HSBC

HSBC Holdings plc (LON:HSBA) (NYSE:HBC), Europe’s biggest bank, has settled on paying a record $1.92 billion penalty to settle a probe by U.S. prosecutors, who accused the bank of failing to impose the rules designed to safeguard against money laundering.

HSBC Holding Plc accepted that it had failed to prevent the act of money laundering and could not enforce the regulations needed for the prevention of crime. The bank announced that it has reached a deferred prosecution agreement with the U.S. department of Justice.

“We accept responsibility for our past mistakes. We have said we are profoundly sorry for them, and we do so again. The HSBC of today is a fundamentally different organization from the one that made those mistakes,” said Chief Executive Stuart Gulliver.

“Over the last two years, under new senior leadership, we have been taking concrete steps to put right what went wrong and to participate actively with government authorities in bringing to light and addressing these matters.”

The senate panel said that HSBC Holdings plc (LON:HSBA) (NYSE:HBC) could not implement the rules and measures designed to prevent money laundering by drug cartels, terrorists and tax cheats while it was acting as a financier to client channeling funds from places, such as Mexico, Iran, and Syria. The report also mentioned that the bank was unable to keep an eye on $15 billion in bulk cash transactions between mid-2006 to mid-2009. It also lacked the adequate staffing and high turnover in its acquiescence unit.

However, in this multi-year probe no executive or officer has been probed, as the prosecutors have implemented deferred prosecution – under which, criminal charges against a firm are set aside if it agrees to conditions such as paying fines and changing behavior.

The settlement also includes consent orders with the Manhattan district attorney, the federal reserve, and the three U.S. treasury department units: the Office of Foreign Asset Control, the Comptroller of the currency, and the Financial crimes Enforcement network. The bank said that it will pay $1.92 billion and cooperate extensively with the authorities. It will also take further measures to reinforce its compliance policies and procedures.  HSBC Holdings plc (LON:HSBA) (NYSE:HBC) said that it is also in talks with the British Watchdog, the Financial Service Authority, over settlement. The FSA declined to make any statement.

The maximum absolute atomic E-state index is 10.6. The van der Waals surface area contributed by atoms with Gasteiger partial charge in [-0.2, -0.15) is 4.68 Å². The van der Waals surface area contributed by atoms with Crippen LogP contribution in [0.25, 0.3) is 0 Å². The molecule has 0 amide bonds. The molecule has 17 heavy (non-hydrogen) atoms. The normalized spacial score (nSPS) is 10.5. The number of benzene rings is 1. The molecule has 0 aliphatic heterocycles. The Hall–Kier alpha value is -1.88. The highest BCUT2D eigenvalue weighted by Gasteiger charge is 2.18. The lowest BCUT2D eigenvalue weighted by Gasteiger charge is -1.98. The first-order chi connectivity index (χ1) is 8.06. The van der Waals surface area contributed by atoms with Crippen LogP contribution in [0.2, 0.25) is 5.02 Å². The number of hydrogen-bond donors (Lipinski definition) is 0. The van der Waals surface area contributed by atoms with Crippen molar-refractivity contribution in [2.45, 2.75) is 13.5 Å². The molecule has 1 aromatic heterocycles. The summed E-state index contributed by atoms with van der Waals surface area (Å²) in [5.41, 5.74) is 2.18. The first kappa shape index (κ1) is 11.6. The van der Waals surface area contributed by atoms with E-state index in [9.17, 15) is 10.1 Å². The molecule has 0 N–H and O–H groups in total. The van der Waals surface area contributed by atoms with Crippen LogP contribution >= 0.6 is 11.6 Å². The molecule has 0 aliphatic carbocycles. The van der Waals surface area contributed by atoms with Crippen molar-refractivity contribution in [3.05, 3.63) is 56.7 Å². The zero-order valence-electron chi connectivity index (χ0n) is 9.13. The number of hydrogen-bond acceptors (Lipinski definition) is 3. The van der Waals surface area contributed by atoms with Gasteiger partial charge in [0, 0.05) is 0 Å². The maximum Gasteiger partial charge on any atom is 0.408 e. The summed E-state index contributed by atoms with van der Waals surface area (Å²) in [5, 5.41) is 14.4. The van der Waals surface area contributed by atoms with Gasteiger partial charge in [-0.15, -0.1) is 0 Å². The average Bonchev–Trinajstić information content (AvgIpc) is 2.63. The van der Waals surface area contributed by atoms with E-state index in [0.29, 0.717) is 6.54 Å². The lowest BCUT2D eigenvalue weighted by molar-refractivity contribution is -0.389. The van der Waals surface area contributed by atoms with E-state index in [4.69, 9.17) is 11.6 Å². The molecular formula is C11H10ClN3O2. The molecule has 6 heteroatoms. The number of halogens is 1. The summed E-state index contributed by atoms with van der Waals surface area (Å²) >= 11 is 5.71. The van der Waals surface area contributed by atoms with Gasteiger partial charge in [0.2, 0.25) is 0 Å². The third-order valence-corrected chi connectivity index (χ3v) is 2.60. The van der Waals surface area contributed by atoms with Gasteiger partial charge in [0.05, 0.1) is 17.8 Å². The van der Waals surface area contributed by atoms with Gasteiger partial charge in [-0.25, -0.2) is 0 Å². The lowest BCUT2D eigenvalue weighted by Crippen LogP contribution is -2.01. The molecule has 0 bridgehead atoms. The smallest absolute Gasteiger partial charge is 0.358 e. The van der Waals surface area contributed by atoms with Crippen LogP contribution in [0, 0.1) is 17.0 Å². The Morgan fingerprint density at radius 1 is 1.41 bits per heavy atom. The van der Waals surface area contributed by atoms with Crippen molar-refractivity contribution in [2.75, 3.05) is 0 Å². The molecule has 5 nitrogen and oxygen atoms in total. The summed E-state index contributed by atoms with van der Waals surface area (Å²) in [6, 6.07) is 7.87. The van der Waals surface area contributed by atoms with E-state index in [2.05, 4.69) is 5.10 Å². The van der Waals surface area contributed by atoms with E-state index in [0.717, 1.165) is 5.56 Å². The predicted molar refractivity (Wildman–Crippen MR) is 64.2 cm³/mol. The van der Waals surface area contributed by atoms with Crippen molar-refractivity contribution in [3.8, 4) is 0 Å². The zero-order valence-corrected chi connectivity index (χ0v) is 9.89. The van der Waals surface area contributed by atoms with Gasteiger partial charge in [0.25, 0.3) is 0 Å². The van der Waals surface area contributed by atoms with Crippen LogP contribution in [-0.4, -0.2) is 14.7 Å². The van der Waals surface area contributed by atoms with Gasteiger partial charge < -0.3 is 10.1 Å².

It is the third time in the decade that HSBC is being booked for the non compliance of regulatory measures and penalized for loose control, and ordered by U.S. authorities to effectively monitor suspicious transactions.

“It has been damaging for the brand, albeit not as bad as it might have been,” said Ian Gordon, analyst at Investec Securities in London. He further states that  unlike the Barclays/LIBOR saga in the summer, in this case, he does not believe that the UK authorities have an agenda to pursue a vendetta against any member of HSBC’s executive team.

Notwithstanding the scale of misconduct, we expect this to be seen merely as the financial resolution of a legacy conduct issue. To put it into context, the amounts at issue are a fraction of the ongoing costs being suffered by the industry – primarily Lloyds – in relation to payment protection insurance and other misselling redress issues